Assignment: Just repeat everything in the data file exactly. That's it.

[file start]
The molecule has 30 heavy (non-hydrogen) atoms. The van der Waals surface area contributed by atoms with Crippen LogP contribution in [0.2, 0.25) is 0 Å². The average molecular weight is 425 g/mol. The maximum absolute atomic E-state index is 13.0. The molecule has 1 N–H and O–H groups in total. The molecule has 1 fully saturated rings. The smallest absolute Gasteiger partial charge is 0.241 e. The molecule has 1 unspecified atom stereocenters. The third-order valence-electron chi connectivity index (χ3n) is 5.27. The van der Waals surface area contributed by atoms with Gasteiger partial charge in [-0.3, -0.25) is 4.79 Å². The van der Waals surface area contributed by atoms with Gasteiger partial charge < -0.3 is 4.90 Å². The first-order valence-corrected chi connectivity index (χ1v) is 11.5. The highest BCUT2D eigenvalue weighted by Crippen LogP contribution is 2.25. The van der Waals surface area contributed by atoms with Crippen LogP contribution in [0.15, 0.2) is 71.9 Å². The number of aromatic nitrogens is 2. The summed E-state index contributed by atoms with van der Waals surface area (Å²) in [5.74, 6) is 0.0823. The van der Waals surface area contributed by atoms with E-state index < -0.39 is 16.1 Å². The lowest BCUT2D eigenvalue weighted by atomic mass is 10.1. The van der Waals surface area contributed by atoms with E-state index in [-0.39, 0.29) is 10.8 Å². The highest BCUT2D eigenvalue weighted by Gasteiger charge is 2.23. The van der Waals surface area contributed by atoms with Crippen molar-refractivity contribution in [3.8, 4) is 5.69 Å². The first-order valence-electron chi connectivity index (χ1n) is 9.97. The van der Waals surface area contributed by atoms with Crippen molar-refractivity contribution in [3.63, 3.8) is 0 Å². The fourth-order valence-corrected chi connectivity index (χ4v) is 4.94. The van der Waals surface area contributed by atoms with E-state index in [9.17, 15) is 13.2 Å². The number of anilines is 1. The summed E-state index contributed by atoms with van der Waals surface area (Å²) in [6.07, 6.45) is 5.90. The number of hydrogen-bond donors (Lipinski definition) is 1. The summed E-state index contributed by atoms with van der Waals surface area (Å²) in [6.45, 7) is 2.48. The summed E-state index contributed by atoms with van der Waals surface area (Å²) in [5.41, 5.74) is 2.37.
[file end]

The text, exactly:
The molecule has 30 heavy (non-hydrogen) atoms. The van der Waals surface area contributed by atoms with Crippen LogP contribution in [0.2, 0.25) is 0 Å². The average molecular weight is 425 g/mol. The maximum absolute atomic E-state index is 13.0. The molecule has 1 N–H and O–H groups in total. The molecule has 1 fully saturated rings. The smallest absolute Gasteiger partial charge is 0.241 e. The molecule has 1 unspecified atom stereocenters. The third-order valence-electron chi connectivity index (χ3n) is 5.27. The van der Waals surface area contributed by atoms with Gasteiger partial charge in [-0.3, -0.25) is 4.79 Å². The van der Waals surface area contributed by atoms with Gasteiger partial charge < -0.3 is 4.90 Å². The first-order valence-corrected chi connectivity index (χ1v) is 11.5. The highest BCUT2D eigenvalue weighted by Crippen LogP contribution is 2.25. The van der Waals surface area contributed by atoms with Crippen LogP contribution in [0.15, 0.2) is 71.9 Å². The number of aromatic nitrogens is 2. The summed E-state index contributed by atoms with van der Waals surface area (Å²) in [5.74, 6) is 0.0823. The van der Waals surface area contributed by atoms with E-state index < -0.39 is 16.1 Å². The lowest BCUT2D eigenvalue weighted by atomic mass is 10.1. The van der Waals surface area contributed by atoms with E-state index in [-0.39, 0.29) is 10.8 Å². The highest BCUT2D eigenvalue weighted by Gasteiger charge is 2.23. The van der Waals surface area contributed by atoms with Crippen molar-refractivity contribution in [3.8, 4) is 5.69 Å². The first-order valence-electron chi connectivity index (χ1n) is 9.97. The van der Waals surface area contributed by atoms with Crippen molar-refractivity contribution in [3.63, 3.8) is 0 Å². The fourth-order valence-corrected chi connectivity index (χ4v) is 4.94. The van der Waals surface area contributed by atoms with E-state index in [9.17, 15) is 13.2 Å². The number of anilines is 1. The summed E-state index contributed by atoms with van der Waals surface area (Å²) in [6.07, 6.45) is 5.90. The number of hydrogen-bond donors (Lipinski definition) is 1. The summed E-state index contributed by atoms with van der Waals surface area (Å²) in [6.45, 7) is 2.48. The summed E-state index contributed by atoms with van der Waals surface area (Å²) in [5.41, 5.74) is 2.37.